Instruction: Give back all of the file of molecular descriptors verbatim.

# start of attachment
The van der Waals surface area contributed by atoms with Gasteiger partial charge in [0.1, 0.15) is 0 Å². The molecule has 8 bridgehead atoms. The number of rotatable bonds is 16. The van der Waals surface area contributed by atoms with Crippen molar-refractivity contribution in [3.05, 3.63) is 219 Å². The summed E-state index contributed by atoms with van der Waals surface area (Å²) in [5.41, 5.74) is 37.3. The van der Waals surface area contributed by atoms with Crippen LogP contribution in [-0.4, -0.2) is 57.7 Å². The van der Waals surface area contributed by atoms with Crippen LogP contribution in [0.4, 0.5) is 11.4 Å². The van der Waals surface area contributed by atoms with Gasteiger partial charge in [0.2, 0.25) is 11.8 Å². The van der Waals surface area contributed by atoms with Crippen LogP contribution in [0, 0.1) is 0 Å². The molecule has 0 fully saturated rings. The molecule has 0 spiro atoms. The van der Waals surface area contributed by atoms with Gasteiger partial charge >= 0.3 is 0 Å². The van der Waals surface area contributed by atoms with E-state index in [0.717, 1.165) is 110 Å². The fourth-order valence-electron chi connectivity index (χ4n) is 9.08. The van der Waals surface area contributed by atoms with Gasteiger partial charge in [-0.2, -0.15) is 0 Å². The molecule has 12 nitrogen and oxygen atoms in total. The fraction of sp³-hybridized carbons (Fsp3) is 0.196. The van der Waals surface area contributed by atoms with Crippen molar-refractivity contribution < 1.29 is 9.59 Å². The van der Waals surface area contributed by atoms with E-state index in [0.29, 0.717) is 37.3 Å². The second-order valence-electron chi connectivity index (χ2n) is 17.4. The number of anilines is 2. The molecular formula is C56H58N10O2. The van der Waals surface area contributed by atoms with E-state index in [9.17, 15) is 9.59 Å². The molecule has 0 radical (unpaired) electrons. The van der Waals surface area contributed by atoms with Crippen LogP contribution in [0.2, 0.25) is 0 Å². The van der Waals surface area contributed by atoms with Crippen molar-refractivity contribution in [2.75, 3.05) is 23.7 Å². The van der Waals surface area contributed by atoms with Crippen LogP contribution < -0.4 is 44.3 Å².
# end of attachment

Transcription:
The van der Waals surface area contributed by atoms with Gasteiger partial charge in [0.1, 0.15) is 0 Å². The molecule has 8 bridgehead atoms. The number of rotatable bonds is 16. The van der Waals surface area contributed by atoms with Crippen molar-refractivity contribution in [3.05, 3.63) is 219 Å². The summed E-state index contributed by atoms with van der Waals surface area (Å²) in [5.41, 5.74) is 37.3. The van der Waals surface area contributed by atoms with Crippen LogP contribution in [-0.4, -0.2) is 57.7 Å². The van der Waals surface area contributed by atoms with Crippen LogP contribution in [0.4, 0.5) is 11.4 Å². The van der Waals surface area contributed by atoms with Gasteiger partial charge in [0.2, 0.25) is 11.8 Å². The van der Waals surface area contributed by atoms with Crippen LogP contribution in [0, 0.1) is 0 Å². The molecule has 0 fully saturated rings. The molecule has 0 spiro atoms. The van der Waals surface area contributed by atoms with Gasteiger partial charge >= 0.3 is 0 Å². The van der Waals surface area contributed by atoms with E-state index in [0.717, 1.165) is 110 Å². The fourth-order valence-electron chi connectivity index (χ4n) is 9.08. The van der Waals surface area contributed by atoms with Gasteiger partial charge in [-0.2, -0.15) is 0 Å². The molecule has 12 nitrogen and oxygen atoms in total. The fraction of sp³-hybridized carbons (Fsp3) is 0.196. The van der Waals surface area contributed by atoms with Crippen molar-refractivity contribution < 1.29 is 9.59 Å². The van der Waals surface area contributed by atoms with E-state index in [0.29, 0.717) is 37.3 Å². The second-order valence-electron chi connectivity index (χ2n) is 17.4. The number of anilines is 2. The molecular formula is C56H58N10O2. The van der Waals surface area contributed by atoms with E-state index in [9.17, 15) is 9.59 Å². The molecule has 0 radical (unpaired) electrons. The van der Waals surface area contributed by atoms with Crippen LogP contribution in [0.2, 0.25) is 0 Å². The van der Waals surface area contributed by atoms with Crippen molar-refractivity contribution in [2.75, 3.05) is 23.7 Å². The van der Waals surface area contributed by atoms with Crippen LogP contribution < -0.4 is 44.3 Å².